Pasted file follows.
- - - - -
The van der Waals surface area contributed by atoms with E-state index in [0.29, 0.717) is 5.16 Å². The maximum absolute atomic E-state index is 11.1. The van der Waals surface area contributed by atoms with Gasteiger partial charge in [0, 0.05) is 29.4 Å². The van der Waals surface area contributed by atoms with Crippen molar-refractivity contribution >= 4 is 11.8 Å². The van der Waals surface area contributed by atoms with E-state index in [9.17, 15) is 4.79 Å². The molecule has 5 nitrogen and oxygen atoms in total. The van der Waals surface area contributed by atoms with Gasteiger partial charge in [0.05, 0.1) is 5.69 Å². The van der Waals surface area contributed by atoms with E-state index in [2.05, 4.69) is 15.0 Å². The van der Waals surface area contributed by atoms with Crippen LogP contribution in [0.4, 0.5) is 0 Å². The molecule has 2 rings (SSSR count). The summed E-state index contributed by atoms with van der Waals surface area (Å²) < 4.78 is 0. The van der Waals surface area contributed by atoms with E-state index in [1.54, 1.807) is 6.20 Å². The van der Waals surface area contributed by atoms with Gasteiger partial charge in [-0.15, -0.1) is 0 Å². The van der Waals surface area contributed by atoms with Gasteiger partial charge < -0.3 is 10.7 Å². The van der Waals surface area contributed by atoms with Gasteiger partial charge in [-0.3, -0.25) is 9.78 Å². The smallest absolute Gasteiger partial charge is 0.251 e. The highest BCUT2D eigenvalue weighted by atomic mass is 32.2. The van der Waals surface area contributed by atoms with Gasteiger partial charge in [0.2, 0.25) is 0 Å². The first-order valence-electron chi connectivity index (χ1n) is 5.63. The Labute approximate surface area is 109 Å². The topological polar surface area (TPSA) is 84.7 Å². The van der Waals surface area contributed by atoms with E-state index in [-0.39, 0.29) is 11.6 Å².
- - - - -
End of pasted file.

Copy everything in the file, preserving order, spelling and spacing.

The van der Waals surface area contributed by atoms with E-state index in [0.29, 0.717) is 5.16 Å². The maximum absolute atomic E-state index is 11.1. The van der Waals surface area contributed by atoms with Gasteiger partial charge in [0, 0.05) is 29.4 Å². The van der Waals surface area contributed by atoms with Crippen molar-refractivity contribution >= 4 is 11.8 Å². The van der Waals surface area contributed by atoms with E-state index in [9.17, 15) is 4.79 Å². The molecule has 5 nitrogen and oxygen atoms in total. The van der Waals surface area contributed by atoms with Gasteiger partial charge in [0.05, 0.1) is 5.69 Å². The van der Waals surface area contributed by atoms with E-state index in [2.05, 4.69) is 15.0 Å². The van der Waals surface area contributed by atoms with Crippen LogP contribution in [0.4, 0.5) is 0 Å². The molecule has 2 rings (SSSR count). The summed E-state index contributed by atoms with van der Waals surface area (Å²) < 4.78 is 0. The van der Waals surface area contributed by atoms with E-state index in [1.54, 1.807) is 6.20 Å². The van der Waals surface area contributed by atoms with Gasteiger partial charge in [-0.15, -0.1) is 0 Å². The van der Waals surface area contributed by atoms with Gasteiger partial charge < -0.3 is 10.7 Å². The van der Waals surface area contributed by atoms with Gasteiger partial charge in [-0.3, -0.25) is 9.78 Å². The smallest absolute Gasteiger partial charge is 0.251 e. The highest BCUT2D eigenvalue weighted by atomic mass is 32.2. The van der Waals surface area contributed by atoms with Gasteiger partial charge in [0.2, 0.25) is 0 Å². The first-order valence-electron chi connectivity index (χ1n) is 5.63. The Labute approximate surface area is 109 Å². The topological polar surface area (TPSA) is 84.7 Å². The van der Waals surface area contributed by atoms with E-state index in [-0.39, 0.29) is 11.6 Å².